• Wolf's Rain


    published in Empire No.65, Sydney
    Complete Collection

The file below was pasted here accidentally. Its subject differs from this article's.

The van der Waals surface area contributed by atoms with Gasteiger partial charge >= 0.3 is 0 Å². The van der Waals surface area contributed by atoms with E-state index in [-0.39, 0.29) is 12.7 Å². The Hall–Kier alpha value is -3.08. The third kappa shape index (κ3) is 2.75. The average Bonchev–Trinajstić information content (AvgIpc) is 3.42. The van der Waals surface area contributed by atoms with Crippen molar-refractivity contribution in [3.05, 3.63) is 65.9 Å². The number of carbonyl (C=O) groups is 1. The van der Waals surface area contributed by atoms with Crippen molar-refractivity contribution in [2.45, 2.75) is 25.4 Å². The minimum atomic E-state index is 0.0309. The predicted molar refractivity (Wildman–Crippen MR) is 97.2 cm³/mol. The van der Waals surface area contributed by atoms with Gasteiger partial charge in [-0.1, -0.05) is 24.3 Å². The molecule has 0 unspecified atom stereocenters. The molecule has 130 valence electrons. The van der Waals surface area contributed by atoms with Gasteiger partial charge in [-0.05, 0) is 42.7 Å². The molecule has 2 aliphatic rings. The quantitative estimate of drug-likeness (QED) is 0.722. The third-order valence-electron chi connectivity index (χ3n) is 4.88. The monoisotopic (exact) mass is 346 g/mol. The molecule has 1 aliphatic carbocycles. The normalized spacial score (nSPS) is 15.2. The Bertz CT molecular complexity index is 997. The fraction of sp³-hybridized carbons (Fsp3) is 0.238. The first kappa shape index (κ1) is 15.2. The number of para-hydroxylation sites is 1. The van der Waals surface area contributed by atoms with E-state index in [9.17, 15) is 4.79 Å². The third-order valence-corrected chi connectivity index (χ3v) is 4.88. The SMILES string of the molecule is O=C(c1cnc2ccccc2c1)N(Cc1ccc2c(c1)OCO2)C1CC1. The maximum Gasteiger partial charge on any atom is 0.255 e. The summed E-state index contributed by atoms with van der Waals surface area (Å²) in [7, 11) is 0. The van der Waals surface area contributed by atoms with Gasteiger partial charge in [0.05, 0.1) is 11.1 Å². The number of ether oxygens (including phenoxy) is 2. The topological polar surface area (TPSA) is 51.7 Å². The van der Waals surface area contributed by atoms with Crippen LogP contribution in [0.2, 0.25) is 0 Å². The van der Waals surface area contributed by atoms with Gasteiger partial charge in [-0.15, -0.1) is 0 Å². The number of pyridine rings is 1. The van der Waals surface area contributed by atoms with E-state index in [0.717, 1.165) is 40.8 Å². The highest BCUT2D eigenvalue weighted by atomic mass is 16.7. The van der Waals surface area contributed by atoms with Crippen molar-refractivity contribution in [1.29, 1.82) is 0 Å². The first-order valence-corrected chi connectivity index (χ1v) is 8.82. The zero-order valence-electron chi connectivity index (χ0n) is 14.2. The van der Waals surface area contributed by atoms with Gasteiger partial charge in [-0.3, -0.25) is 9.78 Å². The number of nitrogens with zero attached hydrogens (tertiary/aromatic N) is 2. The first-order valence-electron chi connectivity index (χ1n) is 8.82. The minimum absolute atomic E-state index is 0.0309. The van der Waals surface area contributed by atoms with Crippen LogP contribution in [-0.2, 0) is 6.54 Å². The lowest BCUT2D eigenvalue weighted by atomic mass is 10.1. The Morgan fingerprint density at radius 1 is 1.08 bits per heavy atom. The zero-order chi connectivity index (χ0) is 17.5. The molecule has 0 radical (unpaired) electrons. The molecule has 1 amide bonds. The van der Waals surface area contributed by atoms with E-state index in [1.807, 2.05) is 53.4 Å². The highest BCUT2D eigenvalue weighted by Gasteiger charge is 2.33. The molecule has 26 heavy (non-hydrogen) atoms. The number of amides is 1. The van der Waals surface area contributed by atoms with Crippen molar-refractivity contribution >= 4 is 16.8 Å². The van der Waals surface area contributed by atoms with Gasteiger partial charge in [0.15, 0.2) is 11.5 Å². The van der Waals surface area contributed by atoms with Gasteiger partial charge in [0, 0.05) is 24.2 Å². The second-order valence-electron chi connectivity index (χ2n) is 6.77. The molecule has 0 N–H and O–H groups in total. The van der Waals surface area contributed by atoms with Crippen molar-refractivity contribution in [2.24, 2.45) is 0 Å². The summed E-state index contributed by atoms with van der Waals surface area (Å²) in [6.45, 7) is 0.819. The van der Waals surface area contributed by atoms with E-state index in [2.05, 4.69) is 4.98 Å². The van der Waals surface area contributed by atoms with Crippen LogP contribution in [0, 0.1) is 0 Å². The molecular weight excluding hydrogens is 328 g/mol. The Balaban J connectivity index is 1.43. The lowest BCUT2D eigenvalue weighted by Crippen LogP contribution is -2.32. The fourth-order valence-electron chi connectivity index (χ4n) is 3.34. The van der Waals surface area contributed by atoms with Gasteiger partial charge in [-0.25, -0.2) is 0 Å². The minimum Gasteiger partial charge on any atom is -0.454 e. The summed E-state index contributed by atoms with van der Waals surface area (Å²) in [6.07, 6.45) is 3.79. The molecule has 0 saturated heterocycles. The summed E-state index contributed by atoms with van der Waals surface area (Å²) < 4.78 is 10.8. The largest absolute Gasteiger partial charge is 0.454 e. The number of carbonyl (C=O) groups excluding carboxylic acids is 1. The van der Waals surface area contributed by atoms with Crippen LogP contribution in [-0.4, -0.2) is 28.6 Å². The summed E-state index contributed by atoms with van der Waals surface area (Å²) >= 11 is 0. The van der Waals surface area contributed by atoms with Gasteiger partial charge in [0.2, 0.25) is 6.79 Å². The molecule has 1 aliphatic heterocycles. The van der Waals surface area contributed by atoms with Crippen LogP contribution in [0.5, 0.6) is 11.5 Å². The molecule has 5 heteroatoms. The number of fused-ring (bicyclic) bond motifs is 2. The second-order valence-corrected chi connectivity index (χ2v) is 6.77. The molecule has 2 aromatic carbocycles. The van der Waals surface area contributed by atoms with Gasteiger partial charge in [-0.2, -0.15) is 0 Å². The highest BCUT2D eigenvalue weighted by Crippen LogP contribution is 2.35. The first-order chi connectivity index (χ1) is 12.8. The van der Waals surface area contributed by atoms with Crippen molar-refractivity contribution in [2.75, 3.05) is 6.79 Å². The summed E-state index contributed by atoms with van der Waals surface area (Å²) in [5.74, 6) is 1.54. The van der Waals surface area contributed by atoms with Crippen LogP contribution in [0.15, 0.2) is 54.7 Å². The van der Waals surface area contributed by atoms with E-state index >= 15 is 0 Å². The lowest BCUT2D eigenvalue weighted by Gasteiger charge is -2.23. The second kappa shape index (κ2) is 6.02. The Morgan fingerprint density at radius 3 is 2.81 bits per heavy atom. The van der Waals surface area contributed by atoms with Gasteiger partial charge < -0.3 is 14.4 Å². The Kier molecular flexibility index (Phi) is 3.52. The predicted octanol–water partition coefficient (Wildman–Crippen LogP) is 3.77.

If one checked the alt/indie rock charts over the last few years, one would note hardly any cool band seems to not have the word 'wolf' in their name. Anime has exploited wolves as much as any other culture, and Wolf's Rain plugs into the worldwide association of wolves with outsiders, loners and nomadic teams. It is this latter aspect that Wolf's Rain especially relates to, extending that mythology into a melancholic saga of a wolf pack who in a future devastated version of Earth take human form and embark on a long and winding trail toward the paradise realm of Rakuen. The 'team ethic' narrative typical of anime provides the recognizable shape of this series' story, yet Wolf's Rain is refreshingly free of the obvious mechanisms which profile its characters in stilted fashion. Perhaps what aids Wolf's Rain in creating a more complex net of characterization is the way the story shifts continually from showing the wolves in animal and human form. The turns, changes and transformations between the characters' states perfectly reflects their schizophrenic composure. The simmering tensions within Tsume and the compassionate learning curve undertaken by Kiba are central paths to the pack's turbulent bonding. The animated medium is well suited to any act of metamorphosis, and breath-taking moments pepper Wolf's Rain. The wolves strike bold and inspiring poses throughout, drawn and made to move with a high level of craftsmanship that imbues this anime with an engaging momentum. From savage action battles accenting the wolves' ability to jump, charge and hurtle through space, to achingly depicted details evoking the pain that wracks their bodies on their long haul, Wolf's Rain melds the precision of the animal documentary with the tone of Japanese haiku poetry. An impressive and emotionally charged anime.